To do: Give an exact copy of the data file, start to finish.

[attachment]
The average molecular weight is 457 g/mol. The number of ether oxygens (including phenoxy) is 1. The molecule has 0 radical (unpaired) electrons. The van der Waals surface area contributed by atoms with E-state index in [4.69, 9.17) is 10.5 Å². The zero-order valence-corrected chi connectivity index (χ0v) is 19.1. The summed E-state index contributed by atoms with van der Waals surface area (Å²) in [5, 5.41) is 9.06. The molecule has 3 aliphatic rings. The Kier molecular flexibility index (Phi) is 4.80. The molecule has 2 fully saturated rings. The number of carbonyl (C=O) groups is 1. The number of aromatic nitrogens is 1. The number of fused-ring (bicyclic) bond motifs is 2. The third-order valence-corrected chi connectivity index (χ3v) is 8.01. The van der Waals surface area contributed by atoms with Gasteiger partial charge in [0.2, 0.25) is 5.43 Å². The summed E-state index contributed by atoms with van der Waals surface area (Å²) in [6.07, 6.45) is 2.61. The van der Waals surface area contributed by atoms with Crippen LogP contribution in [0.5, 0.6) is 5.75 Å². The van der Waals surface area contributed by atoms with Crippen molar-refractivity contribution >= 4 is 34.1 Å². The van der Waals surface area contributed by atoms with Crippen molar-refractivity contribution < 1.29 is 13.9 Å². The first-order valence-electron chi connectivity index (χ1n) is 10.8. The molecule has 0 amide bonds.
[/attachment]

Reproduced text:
The average molecular weight is 457 g/mol. The number of ether oxygens (including phenoxy) is 1. The molecule has 0 radical (unpaired) electrons. The van der Waals surface area contributed by atoms with E-state index in [4.69, 9.17) is 10.5 Å². The zero-order valence-corrected chi connectivity index (χ0v) is 19.1. The summed E-state index contributed by atoms with van der Waals surface area (Å²) in [5, 5.41) is 9.06. The molecule has 3 aliphatic rings. The Kier molecular flexibility index (Phi) is 4.80. The molecule has 2 fully saturated rings. The number of carbonyl (C=O) groups is 1. The number of aromatic nitrogens is 1. The number of fused-ring (bicyclic) bond motifs is 2. The third-order valence-corrected chi connectivity index (χ3v) is 8.01. The van der Waals surface area contributed by atoms with Gasteiger partial charge in [0.2, 0.25) is 5.43 Å². The summed E-state index contributed by atoms with van der Waals surface area (Å²) in [6.07, 6.45) is 2.61. The van der Waals surface area contributed by atoms with Crippen LogP contribution in [0.5, 0.6) is 5.75 Å². The van der Waals surface area contributed by atoms with Crippen molar-refractivity contribution >= 4 is 34.1 Å². The van der Waals surface area contributed by atoms with Crippen molar-refractivity contribution < 1.29 is 13.9 Å². The first-order valence-electron chi connectivity index (χ1n) is 10.8. The molecule has 0 amide bonds.